Movie Mom

Movie Mom


Dawn of the Planet of the Apes

posted by Nell Minow
B+
Lowest Recommended Age:Middle School
MPAA Rating:Rated PG-13 for intense sequences of sci-fi violence and action, and brief strong language
Profanity:Some strong language (SOB, b-word, a-word)
Nudity/Sex:None
Alcohol/Drugs:Drinking, smoking
Violence/Scariness:Post-apocalyptic themes and images, extended violence with many characters injured and killed, guns, bombs, fire
Diversity Issues:A metaphorical theme of the movie
Movie Release Date:July 11, 2014
DVD Release Date:December 1, 2014

dawnoftheplanetoftheapesceasarAll hail Caesar!

The intelligence-enhanced ape from Rise of the Planet of the Apes takes center stage in this sequel, which begins ten years after the last film. The virus we saw infecting the human population has now wiped out almost all human life. The assorted apes, led by Caesar, have asserted their primacy over other animals. In the opening scene, we see them hunting with spears they have crafted, killing a bear, and riding on horses. They live in homes they have constructed from logs, communicate — mostly via sign language — teach their children the alphabet in school, and have an organized society, with Caesar as their leader. They demonstrate loyalty and tenderness.  They adorn themselves; Caesar’s mate wears a small crown.

Ceasar is played by the brilliant motion-capture actor/artist Andy Serkis and the CGI work of the geniuses at Weta Digital.  The seamless integration of the CGI characters and the human characters and the subtlety of the apes’ eyes and facial expressions brings us straight into the story, underscored by the immersive 3D.  It is dramatic, not stuntish, with the possible exception of some spear-throwing toward the screen.

The film recalls old-school cowboys-and-Indians westerns, with the apes riding into battle on horses and the humans and their armory holed up in the ruins of San Francisco like it is Fort Apache.  Then the apes get the guns, and everything escalates fast.  The film wisely gives both groups of primates a range of characters, some wise and trustworthy, some bigoted and angry.  Both species have to learn that respect has to be based on character and actions, not on genetics.  The division is not between man and ape but between those who can envision a future with cooperation and trust and those who cannot.

There are some thoughtful details.  The destroyed city tells the story of a decade of unthinkable loss and also of great courage.  A dropped sketchbook conveys information that in a world without mass communications is revelatory.  A long-unheard CD plays The Band and we see the humans react, thinking of where they were the last time they heard it and what access to electricity could mean for them now.  The humans have the advantage of knowing how to create and use power; they also have the disadvantage of needing it.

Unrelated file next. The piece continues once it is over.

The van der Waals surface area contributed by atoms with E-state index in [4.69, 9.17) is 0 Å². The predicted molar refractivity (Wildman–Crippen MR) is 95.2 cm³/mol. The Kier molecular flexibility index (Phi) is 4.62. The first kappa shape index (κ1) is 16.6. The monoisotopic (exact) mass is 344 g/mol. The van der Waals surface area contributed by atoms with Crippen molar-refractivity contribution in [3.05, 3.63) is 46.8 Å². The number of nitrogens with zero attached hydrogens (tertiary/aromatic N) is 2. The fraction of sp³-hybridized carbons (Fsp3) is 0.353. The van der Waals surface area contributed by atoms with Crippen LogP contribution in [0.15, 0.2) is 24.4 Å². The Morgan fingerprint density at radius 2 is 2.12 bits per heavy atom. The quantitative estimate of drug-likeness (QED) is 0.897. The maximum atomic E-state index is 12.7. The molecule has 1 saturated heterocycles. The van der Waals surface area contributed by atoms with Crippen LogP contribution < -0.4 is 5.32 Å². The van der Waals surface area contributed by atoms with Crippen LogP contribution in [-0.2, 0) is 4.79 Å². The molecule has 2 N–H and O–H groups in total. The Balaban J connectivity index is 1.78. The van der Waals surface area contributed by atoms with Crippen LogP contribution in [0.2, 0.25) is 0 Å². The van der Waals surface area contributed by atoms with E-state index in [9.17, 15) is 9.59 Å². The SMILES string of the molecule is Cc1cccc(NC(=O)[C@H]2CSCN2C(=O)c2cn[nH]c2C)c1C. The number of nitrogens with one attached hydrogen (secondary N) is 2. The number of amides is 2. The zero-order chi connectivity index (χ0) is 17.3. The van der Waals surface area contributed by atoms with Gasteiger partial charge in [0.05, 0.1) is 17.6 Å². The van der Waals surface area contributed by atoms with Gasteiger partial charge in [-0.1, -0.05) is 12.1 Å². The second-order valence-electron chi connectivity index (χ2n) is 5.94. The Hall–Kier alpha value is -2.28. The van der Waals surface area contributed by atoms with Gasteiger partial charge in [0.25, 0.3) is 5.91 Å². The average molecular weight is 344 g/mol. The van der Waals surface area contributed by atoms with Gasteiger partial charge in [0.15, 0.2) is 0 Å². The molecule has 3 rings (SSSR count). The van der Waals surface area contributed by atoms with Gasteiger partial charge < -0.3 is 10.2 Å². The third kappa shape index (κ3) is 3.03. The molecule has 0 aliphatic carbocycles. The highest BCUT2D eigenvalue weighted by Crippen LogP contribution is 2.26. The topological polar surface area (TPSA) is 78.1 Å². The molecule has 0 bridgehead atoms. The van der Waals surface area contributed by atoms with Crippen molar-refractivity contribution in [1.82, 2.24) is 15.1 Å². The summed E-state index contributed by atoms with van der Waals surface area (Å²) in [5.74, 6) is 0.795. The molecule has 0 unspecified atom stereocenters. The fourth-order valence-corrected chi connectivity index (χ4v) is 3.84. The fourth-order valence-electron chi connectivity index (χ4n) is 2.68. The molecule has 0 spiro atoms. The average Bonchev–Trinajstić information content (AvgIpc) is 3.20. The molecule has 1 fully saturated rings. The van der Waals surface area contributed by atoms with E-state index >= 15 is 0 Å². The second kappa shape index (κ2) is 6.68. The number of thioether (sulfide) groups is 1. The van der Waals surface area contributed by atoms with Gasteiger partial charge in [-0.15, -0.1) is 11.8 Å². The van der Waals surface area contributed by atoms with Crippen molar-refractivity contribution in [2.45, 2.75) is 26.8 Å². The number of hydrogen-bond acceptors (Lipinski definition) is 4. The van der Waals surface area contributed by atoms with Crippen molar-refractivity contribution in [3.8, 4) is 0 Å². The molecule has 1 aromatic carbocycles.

In the midst of the battle, there is a quiet moment when a small mixed group hides out together in a location with a lot of resonance from the previous film.  It lends a solemnity to the story, even a majesty, that gives it weight.  Even those who seem from our perspective to be making decisions that are disastrously wrong do so for reasons we can understand.  The action is compelling but it is the ideas behind them that hold us.

Parents should know that this film includes constant peril and violence, post-apocalyptic themes and images, many characters injured and killed, guns, fire, drinking, smoking, and some strong language.

Family discussion: Why were there so many different opinions within both the ape and the human communities? How did they choose their governing structure? Why didn’t Carver want to listen to Ellie’s explanation of the source of the virus?

If you like this, try: the original “Apes” movies to compare not just the stories but the technology used by the filmmakers



  • fanboymanau

    Best movie so far this year!

    • Nell Minow

      Glad you liked it! Thanks for writing!

Previous Posts

Black or White
Writer-director Mike Binder sure likes to get Kevin Costner drunk. As in his uneven but impressive "The Upside of Anger," Binder once again has Costner playing a man who is a little lost and a usual

posted 5:58:45pm Jan. 29, 2015 | read full post »

Black Sea
Two comments made by characters in this film summarize what it is that makes submarine stories so instantly compelling. "Outside is just dark, cold, and death," says one. "We all live together or

posted 3:51:06pm Jan. 29, 2015 | read full post »

Interview: Ira Glass Talks to "Boyhood's" Richard Linklater and Ellar Coltrane
[iframe width="560" height="315" src="//www.youtube.com/embed/D6mwbnSIk4c" frameborder="0"] "Boyhood" writer/director Richard Linkater and star Ellar Coltrane talk to "This American Life's" Ira Glass about making the film over a twelve year period that began when Coltrane was six years old.

posted 9:59:48am Jan. 29, 2015 | read full post »

Super Bowl Commercials 2015: Highlights and Previews
[iframe width="560" height="315" src="https://www.youtube.com/embed/P6K0siUb5Ts?rel=0" frameborder="0"] Which one are you looking forward to?

posted 9:41:33am Jan. 29, 2015 | read full post »

For the First Time at Sundance: A Panel on Faith and Films
The acclaimed Sundance Film Festival, where ground-breaking films and indie favorites often premiere, will have its first-ever panel discussion of faith and films this week. “Hollywood reflects soci

posted 3:37:53pm Jan. 28, 2015 | read full post »




Report as Inappropriate

You are reporting this content because it violates the Terms of Service.

All reported content is logged for investigation.